On a beautiful Sunday afternoon, I thought I‘d check out a few things firsthand. But taking it slow. No wheelies, no burnt rubber patches today from my teenaged Prius, no sir. Easy does it. Want to take it s-l-o-w, real slow. Like our City government.

 First stop, Reed Park, for the miracle of the loaves and fishes, the beef brisket and Brazilian chicken stroganoff. Man, with that kind of menu I should have gotten in line, but there were more than 100 souls, most of them probably truly hungry.

 Santa Monican Steve Petramale says that back in May of last year he was at Reed Park with his then-11-year-old son, who noticed a dozen homeless people in the park who looked hungry. His son wanted to feed the hungry homeless, so every Sunday for over a year, that’s what the Petramales have done. Much of it out of his own pocket, Steve says. His son and wife also cook. Kudos to Steve for being a compassionate man of action, and for raising a kid of compassion. Heroes all three.

 If, his story is complete and true. But it makes me wonder at the coincidence of him coming in to feed people at Reed Park within a week or so of the good folks at Westside Vineyard Church of Mar Vista finally having been persuaded to give up their feedings there — after 20 years.


 Finally issued a statement of mea culpa for the unintended harm their charitable act caused the community of Santa Monica. So, are we to believe that Petramale never heard about this, in more than a year? No one from the City who is trying to resolve it outside of court brought this up to him?

 A cease and desist letter was finally sent to Petramale by the City, stating he would be cited if he showed up again. He did, last Sunday, defiantly — “who’s going to feed these people if I don’t?” — but the promised citation was not issued. The County, whose laws he is also violating, has not issued a citation, in nearly a year since being asked to do so by the City of SM. Take it slow. Next stop:


 Now, the Zuni Youth Hostel. Growing up in NM, not that far from the Zuni Pueblo, I have a particular affection for this gorgeous 1924 Pueblo Revival-style historic home. It looks from outside like it has been well-cared for, for many decades. Will that continue now that it is owned by a corporation in Houston, and managed by a Japanese man who came here as a student, who advertises that he can accommodate 36 guests in this five-bedroom home?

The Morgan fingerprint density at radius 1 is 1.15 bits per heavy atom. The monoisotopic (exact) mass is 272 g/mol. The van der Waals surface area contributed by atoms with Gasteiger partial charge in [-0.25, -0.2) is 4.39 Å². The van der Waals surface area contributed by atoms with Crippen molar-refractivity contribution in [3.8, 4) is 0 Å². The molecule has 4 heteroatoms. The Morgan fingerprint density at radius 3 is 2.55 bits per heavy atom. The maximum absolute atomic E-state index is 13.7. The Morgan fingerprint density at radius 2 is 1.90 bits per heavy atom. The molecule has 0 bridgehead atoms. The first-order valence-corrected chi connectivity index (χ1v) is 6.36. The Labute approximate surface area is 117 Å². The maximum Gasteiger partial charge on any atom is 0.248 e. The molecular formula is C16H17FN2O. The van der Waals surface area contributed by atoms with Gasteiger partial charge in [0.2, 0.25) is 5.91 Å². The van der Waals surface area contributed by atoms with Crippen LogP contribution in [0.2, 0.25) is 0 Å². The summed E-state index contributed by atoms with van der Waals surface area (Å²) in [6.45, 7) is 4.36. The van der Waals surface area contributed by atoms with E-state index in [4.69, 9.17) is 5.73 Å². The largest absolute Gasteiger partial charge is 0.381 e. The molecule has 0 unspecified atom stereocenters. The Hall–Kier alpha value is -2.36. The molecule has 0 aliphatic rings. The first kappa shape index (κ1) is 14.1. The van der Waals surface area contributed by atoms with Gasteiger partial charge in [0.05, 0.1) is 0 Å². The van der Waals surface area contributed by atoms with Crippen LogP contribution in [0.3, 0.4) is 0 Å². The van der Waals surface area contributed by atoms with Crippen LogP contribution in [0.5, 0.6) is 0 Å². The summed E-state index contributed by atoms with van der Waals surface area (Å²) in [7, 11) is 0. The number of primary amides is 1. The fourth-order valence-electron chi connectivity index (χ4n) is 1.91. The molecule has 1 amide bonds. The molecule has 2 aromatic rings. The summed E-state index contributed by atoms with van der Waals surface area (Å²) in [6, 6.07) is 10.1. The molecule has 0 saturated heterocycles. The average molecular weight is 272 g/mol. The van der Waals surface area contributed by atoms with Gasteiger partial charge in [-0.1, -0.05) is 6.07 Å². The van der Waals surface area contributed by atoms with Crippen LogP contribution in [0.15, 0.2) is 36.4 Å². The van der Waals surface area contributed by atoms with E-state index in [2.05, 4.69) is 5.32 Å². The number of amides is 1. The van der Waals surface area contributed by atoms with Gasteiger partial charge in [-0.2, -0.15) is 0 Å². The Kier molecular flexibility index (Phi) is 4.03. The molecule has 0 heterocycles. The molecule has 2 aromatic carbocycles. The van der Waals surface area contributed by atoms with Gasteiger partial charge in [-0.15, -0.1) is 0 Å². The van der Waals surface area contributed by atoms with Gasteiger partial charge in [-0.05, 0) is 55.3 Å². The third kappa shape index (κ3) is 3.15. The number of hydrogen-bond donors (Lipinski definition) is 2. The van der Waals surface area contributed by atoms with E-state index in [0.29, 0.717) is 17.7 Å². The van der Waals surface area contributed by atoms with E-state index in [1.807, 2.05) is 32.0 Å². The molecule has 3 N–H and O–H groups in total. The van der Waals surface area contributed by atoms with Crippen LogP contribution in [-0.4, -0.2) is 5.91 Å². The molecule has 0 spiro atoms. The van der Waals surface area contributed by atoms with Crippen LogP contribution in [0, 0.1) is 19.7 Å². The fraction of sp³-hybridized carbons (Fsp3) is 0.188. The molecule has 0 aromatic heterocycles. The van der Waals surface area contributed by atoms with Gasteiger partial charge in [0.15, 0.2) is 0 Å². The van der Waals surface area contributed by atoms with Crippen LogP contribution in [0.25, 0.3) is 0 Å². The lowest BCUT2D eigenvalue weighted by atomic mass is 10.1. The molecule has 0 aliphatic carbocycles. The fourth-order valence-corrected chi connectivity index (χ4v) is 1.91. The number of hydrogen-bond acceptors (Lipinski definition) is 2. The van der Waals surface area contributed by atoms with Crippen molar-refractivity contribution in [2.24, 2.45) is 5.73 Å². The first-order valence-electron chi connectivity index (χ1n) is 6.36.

The neighbors, understandably, are not happy. They live on what used to be a quiet cul-de-sac on the northwestern edge of the city, previously considered a great residential area. Not zoned for businesses. When I recently attended a meeting of the neighbors, I observed lots of trash, cans, plastic and a sea of cigarette butts, in front of this home only, on an otherwise pristine block. In stopping by this last Sunday, I counted four scooters and a bright red rental bike near the home-hostel.

 I knocked on the door of 40–year next door neighbor George Preonas, to ask if there had been any developments, but he wasn’t home. He later wrote me, “They say they are still investigating.” Aug. 12 he received a response from Council member Ted Winterer, a link to an SMDP news story about a woman successfully prosecuted and fined for taking 13 units off the SM rental market, turned into short-term Airbnb vacation rentals.

 That took two years. (I suggested to Preonas that he should not hold his breath.) So I headed home — slowly — to check out the iconic


 — at the corner of Lincoln and Ocean Park. Not looking so iconic these days. School district officials decided they had to scrape and sandblast areas that were peeling because the lead paint could seep into the soil below, and did so about a week ago.

 I stopped to look, and take photos, and who should be driving by at just that moment but SMMUSD Chief Operations Officer Carey Upton. His instincts were correct: I had just sat down on the retaining wall to call Superintendent Drati to ask a few questions. Upton approached me there on the sidewalk and answered the ones I asked.

 About the lead paint issue. That they covered the rest of it with a clear coating to protect it. Did you first take a complete set of good photographs, I asked? Yes. OK, good, thanks.

 It’s been five years since I alerted Jerry and Marissa Rubin about the evil plans to destroy that mural, and they were outraged. We formed Save the Muir Woods Mural and have been working all this time, gathering tree-mendous support.

The artist, Jane Golden, who went on from SM to gain worldwide fame as curator of more than 4,000 murals for the City of Philadelphia, issued a statement that she was excited about the possibility of coming here to oversee restoration.

 That. Will. Happen. Or you don’t know the steel will and political savvy of Jerry Rubin, and the refusal of Charles Andrews to give up.

 Charles Andrews has lived in Santa Monica for 33 years and wouldn’t live anywhere else in the world. Really. Send love and/or rebuke to him at

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